In mathematics, two lines are parallel if they never meet, like these:
In business writing, a parallel sentence is one where each part follows the same structure. Let's see an example.
Jane's skillset includes organizing large events, dealing with suppliers and ensuring customer satisfaction.
The main verb in our example sentence is includes. Three things are matched to this verb. If we express the sentence in bullet points, it may be clearer:
Note how each of these three points are written in the same way, using an -ing form. This is called parallel structure.
What about if we write the sentence in another way?
Jane is able to organize large events, deal with suppliers and ensure customer satisfaction.
Notice that the three points are now written using the base form of the verb, in order to match the phrase is able to:
This is also a parallel structure.
Now, what if we mix the two structures together:
Jane is able to organize large events, dealing with suppliers and ensuring customer satisfaction.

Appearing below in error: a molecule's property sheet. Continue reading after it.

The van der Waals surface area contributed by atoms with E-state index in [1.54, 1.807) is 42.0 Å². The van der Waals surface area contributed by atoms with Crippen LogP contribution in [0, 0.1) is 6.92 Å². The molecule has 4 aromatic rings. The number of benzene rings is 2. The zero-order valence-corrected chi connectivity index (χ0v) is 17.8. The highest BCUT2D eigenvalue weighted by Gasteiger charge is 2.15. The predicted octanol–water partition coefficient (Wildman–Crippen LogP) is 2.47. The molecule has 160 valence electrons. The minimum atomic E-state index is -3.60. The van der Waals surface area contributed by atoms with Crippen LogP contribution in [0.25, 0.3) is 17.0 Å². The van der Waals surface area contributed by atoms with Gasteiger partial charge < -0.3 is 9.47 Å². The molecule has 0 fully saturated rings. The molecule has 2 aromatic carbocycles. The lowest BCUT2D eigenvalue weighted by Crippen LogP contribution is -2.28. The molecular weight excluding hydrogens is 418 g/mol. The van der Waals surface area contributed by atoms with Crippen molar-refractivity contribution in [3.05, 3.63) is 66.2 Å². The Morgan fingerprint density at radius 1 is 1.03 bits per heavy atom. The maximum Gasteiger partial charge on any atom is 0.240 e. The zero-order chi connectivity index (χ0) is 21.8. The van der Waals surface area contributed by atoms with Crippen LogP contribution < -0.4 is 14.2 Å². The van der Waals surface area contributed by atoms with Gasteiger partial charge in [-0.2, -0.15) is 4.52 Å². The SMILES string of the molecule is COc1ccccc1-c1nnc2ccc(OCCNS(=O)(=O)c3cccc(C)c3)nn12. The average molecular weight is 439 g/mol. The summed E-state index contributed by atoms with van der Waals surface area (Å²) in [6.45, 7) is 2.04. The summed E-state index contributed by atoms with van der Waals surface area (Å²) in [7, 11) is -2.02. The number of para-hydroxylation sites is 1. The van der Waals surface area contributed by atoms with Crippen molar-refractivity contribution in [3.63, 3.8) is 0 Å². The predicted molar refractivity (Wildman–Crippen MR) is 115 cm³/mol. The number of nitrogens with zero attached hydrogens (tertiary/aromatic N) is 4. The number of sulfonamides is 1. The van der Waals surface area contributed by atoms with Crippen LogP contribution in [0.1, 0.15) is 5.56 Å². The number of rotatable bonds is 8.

This sentence is NOT a parallel structure. As a result, it doesn't flow smoothly and, in fact, it is not grammatically correct.
Let's look at more examples:
Incorrect: We seek a candidate who is honest, capable and integrity.
Because integrity is a noun and honest and capable are adjectives, the sentence is not parallel. It is also not grammatically correct since we cannot say: 'a candidate who is integrity'. It should be 'a candidate who has integrity'.
We could rewrite the sentence like this:
We seek a candidate who is honest, capable and has integrity.
Now the sentence is grammatically correct, but it still is not parallel. How about this:
We seek an honest and capable candidate who has integrity.
The first sentence is grammatically correct, but the second sentence sounds better because it is parallel.
In the first sentence, the two parts of the subject are not in parallel. We can fix this in two ways, as illustrated in the next two sentences.
Make sure that you use OR for negative parallel expressions: